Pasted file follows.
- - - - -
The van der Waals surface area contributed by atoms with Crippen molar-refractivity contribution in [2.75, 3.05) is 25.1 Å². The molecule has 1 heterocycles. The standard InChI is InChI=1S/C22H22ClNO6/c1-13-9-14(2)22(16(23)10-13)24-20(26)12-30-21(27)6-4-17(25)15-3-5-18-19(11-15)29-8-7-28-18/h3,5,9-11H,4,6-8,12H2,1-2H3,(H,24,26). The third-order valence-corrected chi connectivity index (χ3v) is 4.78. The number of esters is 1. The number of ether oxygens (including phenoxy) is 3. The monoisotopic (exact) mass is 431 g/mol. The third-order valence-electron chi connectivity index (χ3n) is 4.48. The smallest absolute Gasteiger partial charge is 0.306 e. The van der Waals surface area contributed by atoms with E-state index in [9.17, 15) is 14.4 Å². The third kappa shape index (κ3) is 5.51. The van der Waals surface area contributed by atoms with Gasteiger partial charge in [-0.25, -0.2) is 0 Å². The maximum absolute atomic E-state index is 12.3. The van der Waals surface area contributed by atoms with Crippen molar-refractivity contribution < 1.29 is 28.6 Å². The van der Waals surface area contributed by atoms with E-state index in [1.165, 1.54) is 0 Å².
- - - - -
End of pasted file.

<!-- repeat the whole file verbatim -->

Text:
The van der Waals surface area contributed by atoms with Crippen molar-refractivity contribution in [2.75, 3.05) is 25.1 Å². The molecule has 1 heterocycles. The standard InChI is InChI=1S/C22H22ClNO6/c1-13-9-14(2)22(16(23)10-13)24-20(26)12-30-21(27)6-4-17(25)15-3-5-18-19(11-15)29-8-7-28-18/h3,5,9-11H,4,6-8,12H2,1-2H3,(H,24,26). The third-order valence-corrected chi connectivity index (χ3v) is 4.78. The number of esters is 1. The number of ether oxygens (including phenoxy) is 3. The monoisotopic (exact) mass is 431 g/mol. The third-order valence-electron chi connectivity index (χ3n) is 4.48. The smallest absolute Gasteiger partial charge is 0.306 e. The van der Waals surface area contributed by atoms with E-state index in [9.17, 15) is 14.4 Å². The third kappa shape index (κ3) is 5.51. The van der Waals surface area contributed by atoms with Gasteiger partial charge in [-0.25, -0.2) is 0 Å². The maximum absolute atomic E-state index is 12.3. The van der Waals surface area contributed by atoms with Crippen molar-refractivity contribution < 1.29 is 28.6 Å². The van der Waals surface area contributed by atoms with E-state index in [1.165, 1.54) is 0 Å².